Making Renosterveld cool through those ‘lightbulb’ moments

Making Renosterveld cool through those ‘lightbulb’ moments

“I want people to see how precious Renosterveld is, and how we’re losing it. I took guests to our lookout point on Haarwegskloof and showed them the largest connected stretch of Renosterveld left in the world. And they were like: ‘This is it?’ A lightbulb went on for them in that moment on just how threatened it is.”

So says Nande Notyalwa, the new face ready to welcome you when you next visit our Haarwegskloof Renosterveld Reserve, between Bredasdorp and Swellendam. Nande, 23, joined the Overberg Renosterveld Conservation Trust (ORCT) team in 2022 as an intern, in a position partly funded by BTE Renewables.

“Haarwegskloof is a special place. It’s peaceful and quiet, and there’s always something to see. Yesterday there was a hare outside my window. A few nights ago I had an owl sitting on my bench. There’s always something new to discover here,” says Nande.

Crafting this ‘nature-loving person’

She joins the ORCT with an Honours in Botany from Nelson Mandela University in Gqeberha, and an interest in nature sparked when she was a young girl growing up in Umtata in the Eastern Cape. “We travelled a lot when I was young to visit family across South Africa. And my family would always point things out in nature as we drove and make me aware of things. Seeing things in nature, and then later learning about them in class added up to create this nature-loving person.”

Still Nande first studied law for a year, before realising that was not the career for her. “I would sit in class and wonder what people were doing and learning outside.” So she went – secretly and against her family’s wishes – to change her career path. “It wasn’t easy, I had to fight my way into this career. I got my own funding to complete a science degree, and only told my parents after I had changed my degree. They weren’t happy to begin with.”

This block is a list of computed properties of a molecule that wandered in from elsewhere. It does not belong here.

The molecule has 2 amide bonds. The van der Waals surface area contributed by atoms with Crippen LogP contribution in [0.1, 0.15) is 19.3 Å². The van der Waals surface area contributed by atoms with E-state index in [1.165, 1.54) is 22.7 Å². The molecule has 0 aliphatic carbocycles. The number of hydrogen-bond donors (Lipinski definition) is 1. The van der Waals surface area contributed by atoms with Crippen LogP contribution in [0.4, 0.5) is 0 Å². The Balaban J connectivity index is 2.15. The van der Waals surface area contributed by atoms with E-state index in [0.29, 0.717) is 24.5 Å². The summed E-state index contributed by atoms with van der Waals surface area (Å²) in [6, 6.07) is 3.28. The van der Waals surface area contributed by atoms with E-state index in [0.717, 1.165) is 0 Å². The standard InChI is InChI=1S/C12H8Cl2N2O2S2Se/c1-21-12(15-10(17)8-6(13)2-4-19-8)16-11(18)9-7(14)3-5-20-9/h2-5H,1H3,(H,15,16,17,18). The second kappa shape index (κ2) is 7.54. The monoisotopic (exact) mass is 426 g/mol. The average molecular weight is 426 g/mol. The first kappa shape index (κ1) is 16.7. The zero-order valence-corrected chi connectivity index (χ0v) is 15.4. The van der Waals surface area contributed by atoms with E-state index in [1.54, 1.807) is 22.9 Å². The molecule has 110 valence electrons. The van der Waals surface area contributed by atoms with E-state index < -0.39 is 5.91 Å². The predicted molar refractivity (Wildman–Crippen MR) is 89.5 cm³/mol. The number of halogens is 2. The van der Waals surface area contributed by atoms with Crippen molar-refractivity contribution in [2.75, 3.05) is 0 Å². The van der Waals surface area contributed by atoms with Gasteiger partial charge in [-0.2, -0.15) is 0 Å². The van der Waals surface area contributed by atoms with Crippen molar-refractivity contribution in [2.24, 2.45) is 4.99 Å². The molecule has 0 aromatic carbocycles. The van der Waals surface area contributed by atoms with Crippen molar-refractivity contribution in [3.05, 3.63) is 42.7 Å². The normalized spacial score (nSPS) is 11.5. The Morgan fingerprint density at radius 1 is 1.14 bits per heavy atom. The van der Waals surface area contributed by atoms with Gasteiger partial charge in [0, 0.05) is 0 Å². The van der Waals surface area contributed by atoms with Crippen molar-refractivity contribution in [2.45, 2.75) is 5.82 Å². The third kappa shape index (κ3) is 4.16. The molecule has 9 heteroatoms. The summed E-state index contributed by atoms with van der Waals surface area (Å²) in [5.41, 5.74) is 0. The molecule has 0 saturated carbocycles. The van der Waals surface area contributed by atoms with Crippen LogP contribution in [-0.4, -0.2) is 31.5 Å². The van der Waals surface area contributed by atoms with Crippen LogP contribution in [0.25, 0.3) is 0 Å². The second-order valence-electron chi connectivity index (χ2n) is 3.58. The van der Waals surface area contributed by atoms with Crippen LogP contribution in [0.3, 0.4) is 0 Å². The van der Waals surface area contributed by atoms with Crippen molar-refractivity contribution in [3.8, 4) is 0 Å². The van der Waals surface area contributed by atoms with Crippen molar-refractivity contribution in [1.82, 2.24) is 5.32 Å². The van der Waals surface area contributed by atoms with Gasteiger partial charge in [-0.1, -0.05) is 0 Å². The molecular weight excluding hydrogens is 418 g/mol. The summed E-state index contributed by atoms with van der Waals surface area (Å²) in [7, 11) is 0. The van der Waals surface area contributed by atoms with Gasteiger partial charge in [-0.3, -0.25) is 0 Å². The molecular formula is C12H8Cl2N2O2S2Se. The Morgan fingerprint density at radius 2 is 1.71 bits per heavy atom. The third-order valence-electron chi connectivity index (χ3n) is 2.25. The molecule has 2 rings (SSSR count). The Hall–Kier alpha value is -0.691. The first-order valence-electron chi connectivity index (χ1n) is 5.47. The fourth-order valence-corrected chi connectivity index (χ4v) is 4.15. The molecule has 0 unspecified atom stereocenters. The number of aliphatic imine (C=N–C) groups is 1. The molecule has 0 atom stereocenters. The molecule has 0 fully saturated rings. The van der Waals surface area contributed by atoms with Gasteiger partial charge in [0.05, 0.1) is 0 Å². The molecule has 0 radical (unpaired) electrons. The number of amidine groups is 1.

But this was not a calling she was willing to forfeit. Nande says, “Once the veil of science has lifted, you can’t unsee it. I get my inspiration from seeing how nature is alive, and knowing it must be protected. You see a bee sitting on a plant – and know it’s those little wonders that make it all worthwhile.”

Plant conservation is ‘cool’

Now she’s using her time at the ORCT to better understand how botany in the academic world differs from on-the-ground conservation. “It’s been a big realisation for me that people often don’t care about, or are simply not aware of plants. There’s so little focus on the botany side in conservation. You need to substantiate why you need to protect a tiny plant. This made me sit up and notice the disparity between academia and practical conservation.”

As an intern at the ORCT, she’s not only introducing researchers and visitors to Renosterveld on Haarwegskloof. She’s also working closely with Director Odette Curtis-Scott and Conservation Manager Grant Forbes in the day-to-day conservation work, learning all she can about conservation while at the same time teaching others about nature. “I’m trying to show that protecting nature is very cool to my generation. I take videos of mountains and plants. I want to show them there’s much more to life than sitting in front of a laptop or being in a city.”

And it’s working. Nande says, “My friends think I have the coolest job in the world. It’s so much fun and I look forward to learning everything there is to learn.”